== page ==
Whistler Black Bear Project
At 3:30 a.m. Whistler Village finally becomes quiet. The hustle and bustle of the resort is gone temporarily. A security guard here, a taxicab there and the underlying hum of the villages lifeline. For two weeks now I have shifted into nocturnal mode watching, waiting, and following the most unlikely creature to walk through Whistler Village. I have made my rounds since 9 p.m. the previous evening. Now, in the nearly still hours, shadows stretch and sneak around buildings to form a connectivity of movement and escape.
Between tree and building I catch the movement of three blocky bodies. The soft padding of their plantigrade feet carries them swiftly yet silently. Phantoms now, in our forests . Confident they are alone; the larger form penetrates the lamplight. The deep brown hair of the mother black bear illuminates under soft glow. Two smaller, 11-month-old cubs follow with hesitation. The brother larger than the sister, they huddle into their guides shadow.
The silhouette of the trio is unfortunately, not an unusual sight for Whistler at this time of year even in the village. With the loss of the crucial September berry crop bears are forced to do what they need to do in order to secure required food and weight gain for winter. Unfortunately Jeanie, the 14-year-old (minimum age) ski area resident knows too well that supplemental human foods and non-natural fruit/berry shrubs exist in Whistler Valley. However, she maintains a strategy for her desperation, utilizing only the smallest portion (4-km 2 ) of her 40-km 2 annual home range to penetrate human habitation in search of supplemental foods.
After following Jeanie for 10 years, I am beginning to realize that she has become the icon of the Whistler bear community. Her fate is the depth of our footprint. No one said it would be easy to live with a neighbouring high bear population. It takes work and Jeanie, the bear-o-meter is the progress report.
Since loss of berries in early September, Jeanie and other bears have made their way to lower elevations searching for alternative berries while grazing grass and clover along ski trails. Thank goodness for the back-up foods of lush ski trails. At appropriate distances, ski trails act as a buffer to reducing valley bear activity. Many bears stop here to graze. Jeanie does not. In early October she began periodic evening forays through Whistler and Upper Villages to secure fruits of rose, cranberry, and mountain ash. Inevitably, in the village, she began to find opportunistic sources of edible human food and then developed a nocturnal routine of movements through both villages while bedding during the day in secure habitats of the ski area.
In the 11 days since Nov. 8, I have had three objectives at hand while monitoring Jeanie and cubs directly for over 40 hours in Whistler and Upper Villages: 1) to proactively locate and secure (bear proof) non-natural food sources, 2) to observe how she reacts to inaccessible (bear proof) food sources (that she previously accessed), and 3) to follow and map her movements through the villages (sometimes before she enters the valley) providing a safe (for people and bears) route of travel back into secure bedding areas.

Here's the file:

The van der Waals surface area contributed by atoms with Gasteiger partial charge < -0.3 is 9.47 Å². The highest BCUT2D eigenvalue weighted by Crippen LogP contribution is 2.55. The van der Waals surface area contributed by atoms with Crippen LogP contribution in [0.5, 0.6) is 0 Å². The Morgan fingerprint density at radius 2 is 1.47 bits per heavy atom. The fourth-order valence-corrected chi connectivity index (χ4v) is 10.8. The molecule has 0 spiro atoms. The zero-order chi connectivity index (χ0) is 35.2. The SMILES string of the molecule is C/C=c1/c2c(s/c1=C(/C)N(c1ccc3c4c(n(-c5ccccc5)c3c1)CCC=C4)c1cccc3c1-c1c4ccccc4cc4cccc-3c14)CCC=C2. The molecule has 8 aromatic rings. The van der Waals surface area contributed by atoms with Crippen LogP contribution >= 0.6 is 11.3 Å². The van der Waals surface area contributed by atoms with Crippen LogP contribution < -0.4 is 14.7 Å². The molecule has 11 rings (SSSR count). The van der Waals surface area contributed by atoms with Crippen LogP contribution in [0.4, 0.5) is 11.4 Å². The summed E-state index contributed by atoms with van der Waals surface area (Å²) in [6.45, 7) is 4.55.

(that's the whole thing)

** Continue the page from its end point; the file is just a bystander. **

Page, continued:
Jeanie travels a 2-8 km route each night, checking over 10 specific sites of potential edible human foods. My first objective involved bear proofing or and/or removing attractants along her travel route each evening by 10 p.m. She usually arrived in the valley between midnight and 3 a.m. and left between 5 and 7 a.m. I dont have much concern for bears frequenting Whistler Valley. And I dont think we can stop them from entering the valley, but we can encourage a shorter visit by removing the rewards of edible human food attractants.
After the first two nights Jeanie has not been successful at consuming significant amounts of human foods. She still does wander the villages because history reveals food reward. Her early morning visits are becoming shorter and during the last morning (Nov. 22) she did not visit the villages. Progress is being made. It is possible to prepare for predicted periods of natural bear food shortages. I hope proactive monitoring programs such as Jeanies will continue to support the forward progress of bear-people management.
Thanks to Sylvia Dolson and the Whistler Bear Working Group for supporting Jeanies monitoring program, and to the many businesses and people that took part to ensure garbage facilities remained clean and secure.
Questions or information about black bears contact Michael Allen at 604-902-1660 or email@example.com Thanks to Pique Newsmagazine for sponsorship of Bear Update columns.